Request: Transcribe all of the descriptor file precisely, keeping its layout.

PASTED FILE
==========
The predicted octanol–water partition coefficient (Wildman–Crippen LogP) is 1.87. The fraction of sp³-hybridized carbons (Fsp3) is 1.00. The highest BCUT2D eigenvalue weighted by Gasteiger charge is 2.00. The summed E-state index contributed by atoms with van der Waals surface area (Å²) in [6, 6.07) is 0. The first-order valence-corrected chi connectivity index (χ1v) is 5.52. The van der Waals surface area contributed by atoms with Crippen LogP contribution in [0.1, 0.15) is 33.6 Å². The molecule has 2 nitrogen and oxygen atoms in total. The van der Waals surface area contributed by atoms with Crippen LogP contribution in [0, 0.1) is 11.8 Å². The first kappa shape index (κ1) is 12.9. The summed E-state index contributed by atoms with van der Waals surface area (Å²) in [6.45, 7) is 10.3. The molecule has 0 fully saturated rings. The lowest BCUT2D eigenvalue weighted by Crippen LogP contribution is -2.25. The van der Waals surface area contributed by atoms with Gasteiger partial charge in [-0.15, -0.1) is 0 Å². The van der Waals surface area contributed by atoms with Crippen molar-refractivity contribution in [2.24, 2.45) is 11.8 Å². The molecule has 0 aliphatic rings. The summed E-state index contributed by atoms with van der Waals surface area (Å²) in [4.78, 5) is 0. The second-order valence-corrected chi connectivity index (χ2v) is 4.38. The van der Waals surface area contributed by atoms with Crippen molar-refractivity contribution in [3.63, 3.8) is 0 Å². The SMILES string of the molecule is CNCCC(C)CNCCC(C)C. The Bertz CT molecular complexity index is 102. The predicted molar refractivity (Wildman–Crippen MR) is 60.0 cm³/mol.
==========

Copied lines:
The predicted octanol–water partition coefficient (Wildman–Crippen LogP) is 1.87. The fraction of sp³-hybridized carbons (Fsp3) is 1.00. The highest BCUT2D eigenvalue weighted by Gasteiger charge is 2.00. The summed E-state index contributed by atoms with van der Waals surface area (Å²) in [6, 6.07) is 0. The first-order valence-corrected chi connectivity index (χ1v) is 5.52. The van der Waals surface area contributed by atoms with Crippen LogP contribution in [0.1, 0.15) is 33.6 Å². The molecule has 2 nitrogen and oxygen atoms in total. The van der Waals surface area contributed by atoms with Crippen LogP contribution in [0, 0.1) is 11.8 Å². The first kappa shape index (κ1) is 12.9. The summed E-state index contributed by atoms with van der Waals surface area (Å²) in [6.45, 7) is 10.3. The molecule has 0 fully saturated rings. The lowest BCUT2D eigenvalue weighted by Crippen LogP contribution is -2.25. The van der Waals surface area contributed by atoms with Gasteiger partial charge in [-0.15, -0.1) is 0 Å². The van der Waals surface area contributed by atoms with Crippen molar-refractivity contribution in [2.24, 2.45) is 11.8 Å². The molecule has 0 aliphatic rings. The summed E-state index contributed by atoms with van der Waals surface area (Å²) in [4.78, 5) is 0. The second-order valence-corrected chi connectivity index (χ2v) is 4.38. The van der Waals surface area contributed by atoms with Crippen molar-refractivity contribution in [3.63, 3.8) is 0 Å². The SMILES string of the molecule is CNCCC(C)CNCCC(C)C. The Bertz CT molecular complexity index is 102. The predicted molar refractivity (Wildman–Crippen MR) is 60.0 cm³/mol.